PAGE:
A study by the applicant of the commercial process for fabricating raised spherical lenses on LED devices shows that the yields are not high due to many problems. One of the problems in the prior art is that the large surface area of the wafer being etched results in the chemical etchant near the edges of the wafer having a greater concentration than the chemical etchant near the center of the wafer. This is due to the chemical etchant near the edges being replenished more readily than the portion near the center of the wafer. As a result, the mesas near the edges of the wafer tend to be thinner than the centrally located mesas and the spherical lenses etched near the edges of the wafer are relatively small and undesirable.

Another problem in the prior art is that spherical lenses extend above the surface of a wafer and can be damaged relatively easily during subsequent processing steps. It has now been concluded that damages to lenses can be minimized by fabricating integrated spherical lenses below the surface of the wafer. Furthermore, the spherical lenses can be fabricated so that much less of the surface of the wafer is etched as compared to the prior art process.

An attempt was carried out by the applicant to fabricate integrated recessed spherical lenses on a wafer including LED devices using prior methods. Such recessed lenses were fabricated by initially chemically etching mesas defined by annular mask openings centered at the emitting areas of each LED device. The annular mask openings were defined by two concentric circles. It was planned that subsequently the masking would be removed and the mesas would be etched into the spherical lenses.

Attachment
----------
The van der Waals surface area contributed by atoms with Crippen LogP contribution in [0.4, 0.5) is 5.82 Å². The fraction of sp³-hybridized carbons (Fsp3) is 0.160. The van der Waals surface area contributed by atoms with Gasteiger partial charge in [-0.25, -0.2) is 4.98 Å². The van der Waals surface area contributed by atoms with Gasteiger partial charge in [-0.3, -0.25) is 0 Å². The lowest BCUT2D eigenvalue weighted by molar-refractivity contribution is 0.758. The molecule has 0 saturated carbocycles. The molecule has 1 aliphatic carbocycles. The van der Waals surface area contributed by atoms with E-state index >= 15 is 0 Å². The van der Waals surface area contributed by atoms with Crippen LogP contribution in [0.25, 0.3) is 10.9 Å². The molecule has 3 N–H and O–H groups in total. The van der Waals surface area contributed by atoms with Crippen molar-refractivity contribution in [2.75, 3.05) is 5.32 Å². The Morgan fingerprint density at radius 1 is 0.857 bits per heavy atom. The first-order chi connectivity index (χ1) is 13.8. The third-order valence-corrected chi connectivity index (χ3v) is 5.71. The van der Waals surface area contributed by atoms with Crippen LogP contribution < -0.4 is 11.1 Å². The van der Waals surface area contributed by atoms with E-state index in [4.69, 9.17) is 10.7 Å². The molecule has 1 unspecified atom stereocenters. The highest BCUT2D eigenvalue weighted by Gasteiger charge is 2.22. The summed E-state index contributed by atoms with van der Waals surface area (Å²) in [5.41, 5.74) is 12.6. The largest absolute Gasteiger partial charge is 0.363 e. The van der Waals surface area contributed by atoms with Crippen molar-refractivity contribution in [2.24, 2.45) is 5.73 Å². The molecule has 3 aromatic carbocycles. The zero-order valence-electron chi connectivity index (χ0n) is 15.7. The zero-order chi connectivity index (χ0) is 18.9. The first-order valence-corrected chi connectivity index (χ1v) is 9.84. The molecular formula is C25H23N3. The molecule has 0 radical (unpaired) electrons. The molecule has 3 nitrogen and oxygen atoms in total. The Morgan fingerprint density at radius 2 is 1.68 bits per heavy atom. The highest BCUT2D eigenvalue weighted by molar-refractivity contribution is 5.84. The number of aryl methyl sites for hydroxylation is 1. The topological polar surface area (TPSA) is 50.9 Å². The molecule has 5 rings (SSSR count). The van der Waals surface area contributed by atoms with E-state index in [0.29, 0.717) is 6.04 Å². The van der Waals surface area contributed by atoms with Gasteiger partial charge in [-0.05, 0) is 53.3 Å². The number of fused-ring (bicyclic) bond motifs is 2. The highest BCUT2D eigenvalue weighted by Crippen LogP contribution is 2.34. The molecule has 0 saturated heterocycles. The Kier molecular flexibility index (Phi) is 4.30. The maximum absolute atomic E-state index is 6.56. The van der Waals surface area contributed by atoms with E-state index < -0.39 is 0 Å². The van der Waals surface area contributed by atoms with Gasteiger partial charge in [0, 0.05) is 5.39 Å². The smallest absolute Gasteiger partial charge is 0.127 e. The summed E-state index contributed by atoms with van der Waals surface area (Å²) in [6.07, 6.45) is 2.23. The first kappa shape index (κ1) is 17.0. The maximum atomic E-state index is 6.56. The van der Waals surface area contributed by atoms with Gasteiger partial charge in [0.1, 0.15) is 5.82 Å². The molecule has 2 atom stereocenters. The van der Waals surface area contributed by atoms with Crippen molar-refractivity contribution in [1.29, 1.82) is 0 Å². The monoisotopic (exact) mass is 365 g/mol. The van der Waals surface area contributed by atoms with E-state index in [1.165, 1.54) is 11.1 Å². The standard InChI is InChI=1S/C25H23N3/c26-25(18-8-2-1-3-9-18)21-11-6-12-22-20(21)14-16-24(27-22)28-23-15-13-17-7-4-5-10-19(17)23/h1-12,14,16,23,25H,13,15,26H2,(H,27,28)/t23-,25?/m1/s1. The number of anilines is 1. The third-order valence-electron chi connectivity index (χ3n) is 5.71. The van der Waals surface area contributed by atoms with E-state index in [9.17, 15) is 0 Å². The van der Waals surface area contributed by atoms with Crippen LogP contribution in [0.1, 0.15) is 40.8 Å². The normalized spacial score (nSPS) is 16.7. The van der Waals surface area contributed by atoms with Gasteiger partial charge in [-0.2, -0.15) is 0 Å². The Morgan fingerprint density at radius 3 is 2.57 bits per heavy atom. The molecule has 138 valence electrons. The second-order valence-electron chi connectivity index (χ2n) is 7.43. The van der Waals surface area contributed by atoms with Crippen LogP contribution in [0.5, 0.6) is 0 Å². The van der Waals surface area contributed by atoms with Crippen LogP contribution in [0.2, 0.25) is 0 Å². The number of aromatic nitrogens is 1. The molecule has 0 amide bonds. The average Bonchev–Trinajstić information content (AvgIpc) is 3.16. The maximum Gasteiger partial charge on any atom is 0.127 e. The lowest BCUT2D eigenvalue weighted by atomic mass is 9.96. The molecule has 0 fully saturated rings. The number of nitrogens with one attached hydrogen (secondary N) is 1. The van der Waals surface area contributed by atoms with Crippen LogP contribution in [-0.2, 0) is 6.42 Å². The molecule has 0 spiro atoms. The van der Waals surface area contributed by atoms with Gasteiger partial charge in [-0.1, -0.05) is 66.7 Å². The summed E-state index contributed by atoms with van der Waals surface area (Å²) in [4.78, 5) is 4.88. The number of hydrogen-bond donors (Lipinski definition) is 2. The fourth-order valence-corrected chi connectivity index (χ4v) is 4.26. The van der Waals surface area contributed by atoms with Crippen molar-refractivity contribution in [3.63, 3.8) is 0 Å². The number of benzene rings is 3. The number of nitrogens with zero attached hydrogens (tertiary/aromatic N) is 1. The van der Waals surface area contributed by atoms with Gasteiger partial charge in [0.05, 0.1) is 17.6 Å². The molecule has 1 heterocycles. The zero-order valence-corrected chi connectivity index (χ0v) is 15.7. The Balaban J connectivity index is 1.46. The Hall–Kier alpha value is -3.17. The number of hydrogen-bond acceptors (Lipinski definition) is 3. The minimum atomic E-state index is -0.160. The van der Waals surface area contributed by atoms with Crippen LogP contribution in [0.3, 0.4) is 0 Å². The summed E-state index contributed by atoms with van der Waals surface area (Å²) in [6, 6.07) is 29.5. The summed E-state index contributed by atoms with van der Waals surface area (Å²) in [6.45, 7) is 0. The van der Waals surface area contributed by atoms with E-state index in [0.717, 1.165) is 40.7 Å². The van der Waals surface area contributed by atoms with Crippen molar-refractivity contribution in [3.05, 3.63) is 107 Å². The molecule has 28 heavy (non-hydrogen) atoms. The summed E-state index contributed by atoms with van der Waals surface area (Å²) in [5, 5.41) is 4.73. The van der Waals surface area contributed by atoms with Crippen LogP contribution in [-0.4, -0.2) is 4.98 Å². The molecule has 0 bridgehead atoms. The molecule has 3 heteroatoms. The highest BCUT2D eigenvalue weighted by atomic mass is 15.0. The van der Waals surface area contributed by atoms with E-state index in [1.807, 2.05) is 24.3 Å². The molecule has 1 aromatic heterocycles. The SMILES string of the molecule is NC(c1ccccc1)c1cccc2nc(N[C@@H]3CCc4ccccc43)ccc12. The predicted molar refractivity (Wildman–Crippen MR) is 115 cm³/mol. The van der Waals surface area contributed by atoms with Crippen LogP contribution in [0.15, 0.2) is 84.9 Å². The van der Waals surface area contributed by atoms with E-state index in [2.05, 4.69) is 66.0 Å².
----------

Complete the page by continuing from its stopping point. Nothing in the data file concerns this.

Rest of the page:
Surprisingly, it was found that mesas etched through the annular masks did not exhibit circular cross sections even though BPK was used. The BPK etched anisotropically when used on the annular mask openings. An analyst suggested that for this chemical etching, the mesas generally had slanted walls along the (111A) planes. This problem did not occur for mesas chemically etched to be above the surface of the LED device.

The chemical etching of mesas through annular openings was repeated with the change of making the annular openings much larger. Again, BPK was used. It was found that enlarging the annular openings can reduce or avoid the anisotropic etching because the chemical etching is closer to the conditions for which the mesas are formed above the surface of the wafer. This solution to the problem of anisotropic etching has serious drawbacks including leaving little space on each LED device for attaching a ball bond. Enlarging the area for each LED device reduces the number of devices which can be fabricated on a wafer.